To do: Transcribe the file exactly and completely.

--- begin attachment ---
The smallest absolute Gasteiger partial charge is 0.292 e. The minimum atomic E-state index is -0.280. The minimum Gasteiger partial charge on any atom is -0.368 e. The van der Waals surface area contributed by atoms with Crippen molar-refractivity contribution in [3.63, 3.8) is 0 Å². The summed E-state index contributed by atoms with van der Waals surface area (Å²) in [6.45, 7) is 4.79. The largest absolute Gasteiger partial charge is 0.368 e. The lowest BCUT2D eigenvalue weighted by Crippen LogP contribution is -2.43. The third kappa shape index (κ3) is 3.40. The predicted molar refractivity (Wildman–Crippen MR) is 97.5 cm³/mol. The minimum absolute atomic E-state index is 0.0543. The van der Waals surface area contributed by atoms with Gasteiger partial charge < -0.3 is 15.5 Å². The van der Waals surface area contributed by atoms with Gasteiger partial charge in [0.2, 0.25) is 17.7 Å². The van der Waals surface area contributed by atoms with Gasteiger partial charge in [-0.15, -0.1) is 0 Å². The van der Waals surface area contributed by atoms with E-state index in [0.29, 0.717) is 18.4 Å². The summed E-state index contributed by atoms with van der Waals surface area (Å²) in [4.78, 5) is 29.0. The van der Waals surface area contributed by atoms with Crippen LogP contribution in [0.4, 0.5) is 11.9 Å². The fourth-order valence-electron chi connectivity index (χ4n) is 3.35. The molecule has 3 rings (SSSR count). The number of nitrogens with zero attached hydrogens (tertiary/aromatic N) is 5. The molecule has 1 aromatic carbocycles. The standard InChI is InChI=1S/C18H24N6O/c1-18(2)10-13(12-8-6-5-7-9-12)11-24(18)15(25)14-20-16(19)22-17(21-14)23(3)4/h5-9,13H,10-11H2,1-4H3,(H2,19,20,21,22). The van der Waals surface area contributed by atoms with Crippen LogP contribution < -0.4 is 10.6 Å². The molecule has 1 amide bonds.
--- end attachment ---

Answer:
The smallest absolute Gasteiger partial charge is 0.292 e. The minimum atomic E-state index is -0.280. The minimum Gasteiger partial charge on any atom is -0.368 e. The van der Waals surface area contributed by atoms with Crippen molar-refractivity contribution in [3.63, 3.8) is 0 Å². The summed E-state index contributed by atoms with van der Waals surface area (Å²) in [6.45, 7) is 4.79. The largest absolute Gasteiger partial charge is 0.368 e. The lowest BCUT2D eigenvalue weighted by Crippen LogP contribution is -2.43. The third kappa shape index (κ3) is 3.40. The predicted molar refractivity (Wildman–Crippen MR) is 97.5 cm³/mol. The minimum absolute atomic E-state index is 0.0543. The van der Waals surface area contributed by atoms with Gasteiger partial charge < -0.3 is 15.5 Å². The van der Waals surface area contributed by atoms with Gasteiger partial charge in [0.2, 0.25) is 17.7 Å². The van der Waals surface area contributed by atoms with Gasteiger partial charge in [-0.15, -0.1) is 0 Å². The van der Waals surface area contributed by atoms with E-state index in [0.29, 0.717) is 18.4 Å². The summed E-state index contributed by atoms with van der Waals surface area (Å²) in [4.78, 5) is 29.0. The van der Waals surface area contributed by atoms with Crippen LogP contribution in [0.4, 0.5) is 11.9 Å². The fourth-order valence-electron chi connectivity index (χ4n) is 3.35. The molecule has 3 rings (SSSR count). The number of nitrogens with zero attached hydrogens (tertiary/aromatic N) is 5. The molecule has 1 aromatic carbocycles. The standard InChI is InChI=1S/C18H24N6O/c1-18(2)10-13(12-8-6-5-7-9-12)11-24(18)15(25)14-20-16(19)22-17(21-14)23(3)4/h5-9,13H,10-11H2,1-4H3,(H2,19,20,21,22). The van der Waals surface area contributed by atoms with Crippen LogP contribution < -0.4 is 10.6 Å². The molecule has 1 amide bonds.